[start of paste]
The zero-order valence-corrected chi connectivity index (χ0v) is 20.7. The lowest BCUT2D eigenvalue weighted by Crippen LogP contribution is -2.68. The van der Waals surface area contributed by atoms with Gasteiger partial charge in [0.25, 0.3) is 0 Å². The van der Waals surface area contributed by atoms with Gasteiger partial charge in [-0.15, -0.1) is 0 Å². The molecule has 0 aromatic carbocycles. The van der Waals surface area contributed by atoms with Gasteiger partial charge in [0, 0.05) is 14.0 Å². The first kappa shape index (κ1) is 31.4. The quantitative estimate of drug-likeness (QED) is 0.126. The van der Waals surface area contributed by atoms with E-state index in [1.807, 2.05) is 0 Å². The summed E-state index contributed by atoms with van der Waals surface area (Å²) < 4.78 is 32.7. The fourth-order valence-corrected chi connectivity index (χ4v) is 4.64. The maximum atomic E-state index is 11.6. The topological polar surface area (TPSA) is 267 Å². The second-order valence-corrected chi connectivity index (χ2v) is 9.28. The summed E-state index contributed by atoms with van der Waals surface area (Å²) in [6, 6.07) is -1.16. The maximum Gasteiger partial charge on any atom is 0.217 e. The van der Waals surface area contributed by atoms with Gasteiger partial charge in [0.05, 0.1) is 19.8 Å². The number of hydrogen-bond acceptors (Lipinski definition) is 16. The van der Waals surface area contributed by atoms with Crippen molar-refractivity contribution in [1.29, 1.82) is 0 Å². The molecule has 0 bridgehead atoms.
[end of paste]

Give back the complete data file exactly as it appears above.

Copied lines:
The zero-order valence-corrected chi connectivity index (χ0v) is 20.7. The lowest BCUT2D eigenvalue weighted by Crippen LogP contribution is -2.68. The van der Waals surface area contributed by atoms with Gasteiger partial charge in [0.25, 0.3) is 0 Å². The van der Waals surface area contributed by atoms with Gasteiger partial charge in [-0.15, -0.1) is 0 Å². The molecule has 0 aromatic carbocycles. The van der Waals surface area contributed by atoms with Gasteiger partial charge in [0, 0.05) is 14.0 Å². The first kappa shape index (κ1) is 31.4. The quantitative estimate of drug-likeness (QED) is 0.126. The van der Waals surface area contributed by atoms with E-state index in [1.807, 2.05) is 0 Å². The summed E-state index contributed by atoms with van der Waals surface area (Å²) < 4.78 is 32.7. The fourth-order valence-corrected chi connectivity index (χ4v) is 4.64. The maximum atomic E-state index is 11.6. The topological polar surface area (TPSA) is 267 Å². The second-order valence-corrected chi connectivity index (χ2v) is 9.28. The summed E-state index contributed by atoms with van der Waals surface area (Å²) in [6, 6.07) is -1.16. The maximum Gasteiger partial charge on any atom is 0.217 e. The van der Waals surface area contributed by atoms with Gasteiger partial charge in [0.05, 0.1) is 19.8 Å². The number of hydrogen-bond acceptors (Lipinski definition) is 16. The van der Waals surface area contributed by atoms with Crippen molar-refractivity contribution in [1.29, 1.82) is 0 Å². The molecule has 0 bridgehead atoms.